For those of us who live in both languages there comes a time when you will inevitably stick your foot in your mouth.

Case in point: I was trying pants at a cute little store in Buenos Aires. I came out of the fitting room, checked myself in the mirror and said, “Estos pantalones no hacen nada por mi,” literally, “These pants don’t do anything for me.” Only in Spanish, that sounds ridiculous, which is exactly why the confused sales woman asked, “What were you expecting them to do?”

In terms of language, that was a pretty bad trip (mal viaje? Won’t work). Later that week, as I was riding in a taxi, the driver took the service road instead of the main highway. Concerned, I asked the driver, “¿Por qué toma la ruta de servicio?” To which he replied, with what I might have taken as an insult to my Argentinian pride, “Are you from Uruguay or something?” The word I should’ve used was “colectora,” rather than the literal translation of “service road.”  

These mistakes happen to me pretty frequently, even at the most inopportune times – like when I’m doing a presentation in front of a large audience. Usually, Murphy’s Law is in full swing during these occasions, and the more important the audience, the deeper my foot goes into my mouth. Like the time I was discussing the importance of networking with great speakers when I said  speakers “usually have a very large rooster of contacts.”  I usually catch myself as the words are leave my mouth: “Or is it roster?” I said.

And there have been other mistakes. One day I was speaking about leveraging the Latino advantage in the workplace when I blurted out:  “Latinos create strong bondage with other people.”  Then I  quickly added, “I mean bonds, bondage is something else, right?”Of course, it was already too late. The audience burst out laughing, while I hoped nobody was posting the clip on YouTube.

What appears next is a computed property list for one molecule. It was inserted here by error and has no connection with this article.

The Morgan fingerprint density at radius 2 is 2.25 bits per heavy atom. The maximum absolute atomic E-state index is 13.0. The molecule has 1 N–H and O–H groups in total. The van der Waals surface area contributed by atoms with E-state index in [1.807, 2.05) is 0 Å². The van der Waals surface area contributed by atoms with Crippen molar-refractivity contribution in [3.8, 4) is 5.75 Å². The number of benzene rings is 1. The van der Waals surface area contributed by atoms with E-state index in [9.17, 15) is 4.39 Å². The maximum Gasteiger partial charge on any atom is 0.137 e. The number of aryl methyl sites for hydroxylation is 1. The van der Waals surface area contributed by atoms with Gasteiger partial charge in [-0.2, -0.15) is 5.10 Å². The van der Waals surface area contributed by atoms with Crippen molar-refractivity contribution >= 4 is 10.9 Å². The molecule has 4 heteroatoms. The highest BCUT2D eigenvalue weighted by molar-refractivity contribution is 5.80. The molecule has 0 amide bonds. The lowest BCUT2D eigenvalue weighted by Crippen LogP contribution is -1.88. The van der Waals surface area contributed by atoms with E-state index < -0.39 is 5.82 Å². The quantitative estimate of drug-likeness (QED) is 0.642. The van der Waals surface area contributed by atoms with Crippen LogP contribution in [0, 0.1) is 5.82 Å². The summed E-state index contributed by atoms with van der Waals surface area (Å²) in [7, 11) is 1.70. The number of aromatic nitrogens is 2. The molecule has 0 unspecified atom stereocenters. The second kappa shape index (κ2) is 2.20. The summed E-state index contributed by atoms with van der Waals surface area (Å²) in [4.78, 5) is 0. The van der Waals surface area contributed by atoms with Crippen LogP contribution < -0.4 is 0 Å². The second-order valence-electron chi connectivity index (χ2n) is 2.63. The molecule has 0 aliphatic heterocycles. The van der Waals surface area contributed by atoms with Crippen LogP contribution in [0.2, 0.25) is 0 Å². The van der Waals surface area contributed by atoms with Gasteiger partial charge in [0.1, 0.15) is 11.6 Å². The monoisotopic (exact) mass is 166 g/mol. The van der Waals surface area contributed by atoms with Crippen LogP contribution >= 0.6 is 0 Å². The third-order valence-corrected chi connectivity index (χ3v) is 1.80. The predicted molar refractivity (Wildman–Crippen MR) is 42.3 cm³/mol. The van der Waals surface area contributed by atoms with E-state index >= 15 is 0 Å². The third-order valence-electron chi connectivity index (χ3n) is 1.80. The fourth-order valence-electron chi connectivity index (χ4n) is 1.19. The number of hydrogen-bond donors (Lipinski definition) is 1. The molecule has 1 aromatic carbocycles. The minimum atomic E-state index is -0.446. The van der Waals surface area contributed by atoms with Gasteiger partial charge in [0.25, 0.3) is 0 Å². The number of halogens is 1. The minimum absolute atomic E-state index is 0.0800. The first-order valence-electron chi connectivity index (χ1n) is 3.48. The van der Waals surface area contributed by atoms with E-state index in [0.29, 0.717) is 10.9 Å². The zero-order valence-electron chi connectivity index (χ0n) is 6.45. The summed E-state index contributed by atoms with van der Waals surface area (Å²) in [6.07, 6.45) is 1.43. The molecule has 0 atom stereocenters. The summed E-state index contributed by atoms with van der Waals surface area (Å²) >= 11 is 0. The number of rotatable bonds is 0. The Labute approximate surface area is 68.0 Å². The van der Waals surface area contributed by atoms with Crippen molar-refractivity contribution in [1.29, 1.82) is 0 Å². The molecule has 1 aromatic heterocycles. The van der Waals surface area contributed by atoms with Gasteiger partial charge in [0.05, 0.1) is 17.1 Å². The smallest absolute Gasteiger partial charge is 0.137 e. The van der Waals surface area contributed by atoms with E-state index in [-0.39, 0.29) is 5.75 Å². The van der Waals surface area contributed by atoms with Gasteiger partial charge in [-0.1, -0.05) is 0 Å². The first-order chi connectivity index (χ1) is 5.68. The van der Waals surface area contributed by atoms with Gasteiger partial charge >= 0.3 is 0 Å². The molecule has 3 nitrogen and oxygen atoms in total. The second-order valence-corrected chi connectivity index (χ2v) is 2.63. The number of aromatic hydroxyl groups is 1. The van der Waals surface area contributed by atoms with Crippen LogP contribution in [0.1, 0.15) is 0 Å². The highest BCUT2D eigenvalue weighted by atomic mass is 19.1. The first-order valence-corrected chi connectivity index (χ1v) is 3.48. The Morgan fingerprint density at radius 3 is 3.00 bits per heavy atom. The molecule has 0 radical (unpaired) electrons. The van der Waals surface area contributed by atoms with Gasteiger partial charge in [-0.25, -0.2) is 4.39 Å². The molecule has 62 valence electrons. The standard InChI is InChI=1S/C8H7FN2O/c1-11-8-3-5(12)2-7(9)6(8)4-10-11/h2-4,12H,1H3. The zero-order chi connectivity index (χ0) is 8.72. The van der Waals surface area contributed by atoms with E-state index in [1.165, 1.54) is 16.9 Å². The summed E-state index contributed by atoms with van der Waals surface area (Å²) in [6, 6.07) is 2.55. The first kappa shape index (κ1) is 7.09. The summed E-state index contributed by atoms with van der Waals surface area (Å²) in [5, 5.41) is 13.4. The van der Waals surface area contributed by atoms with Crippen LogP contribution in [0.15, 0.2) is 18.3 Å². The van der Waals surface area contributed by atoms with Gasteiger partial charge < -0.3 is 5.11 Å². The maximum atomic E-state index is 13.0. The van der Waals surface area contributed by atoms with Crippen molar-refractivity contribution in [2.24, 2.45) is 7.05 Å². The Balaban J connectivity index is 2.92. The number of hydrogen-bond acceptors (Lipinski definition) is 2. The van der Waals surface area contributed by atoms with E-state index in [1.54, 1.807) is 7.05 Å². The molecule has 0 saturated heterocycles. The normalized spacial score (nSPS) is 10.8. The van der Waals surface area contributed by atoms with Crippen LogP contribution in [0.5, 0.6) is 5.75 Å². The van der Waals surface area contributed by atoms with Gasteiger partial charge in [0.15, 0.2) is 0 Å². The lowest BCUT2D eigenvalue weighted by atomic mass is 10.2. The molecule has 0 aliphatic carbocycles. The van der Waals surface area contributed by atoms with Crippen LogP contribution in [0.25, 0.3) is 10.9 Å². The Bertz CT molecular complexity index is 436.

It’s not just English learners going through this -- Spanish language learners go through it all the time. How many times have you heard people say about a situation, “Estoy embarazada” (I’m pregnant) when what they really want to say is, “Estoy avergonzada” (embarrassed)? . Or, “Te voy a introducir a Pedro” (I’m going to insert you into Pedro) instead of, “Te voy a presentar a Pedro” (I’m going to introduce you to Pedro).

Although these similarly sounding words that mean entirely different things in Spanish and English are usually a source of confusion, they can also be a great way to poke fun at yourself. Which is the best way to deal with the situation even for public speakers like myself.

Just as I publicly acknowledge I’m prepositionally challenged, most of the time when I make a mistake I self-correct, or I candidly ask for help from the audience when I forget a word or I can only think about it in Spanish. The trouble is what do you do when the audience doesn’t speak Spanish?

My friend Brian is fond of reminding me of the time when I was sharing a story about trying to get his girlfriend to come for a walk with me. I ran  into her early in the morning as she was walking her dog. I said: “But she was wearing… what do you call those shoes you wear in the house?” And he looked at me in disbelief and said, “Slippers?” And I just went on. “Right, she was wearing sleepers so I knew she would say no to my invitation.” From that day on, every time he sees me he says, “What do you call the… slippers???” I tell him that until he learns to speak a second language, he has no  right to tease me.

The truth is that if you only speak one language you save yourself all of this trouble. But then again, you don’t get all the benefits of being multilingual and multicultural.

So here’s my recommendation for those fortunate enough to be suffering from embarrassing (or shall I say “pregnant”?) moments such as the ones I just shared:

Lie back, relax and enjoy the ride! And don’t forget to laugh.

Mariela Dabbah is the CEO of www.latinosincollege.com and an award winning writer and speaker.

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Mariela Dabbah is a published author and founder of Latinos in College, a not-for-profit organization, and of the Red Shoe Movement, an initiative that invites women to wear red shoes to work on Tuesday to signal their support for other women’s careers.

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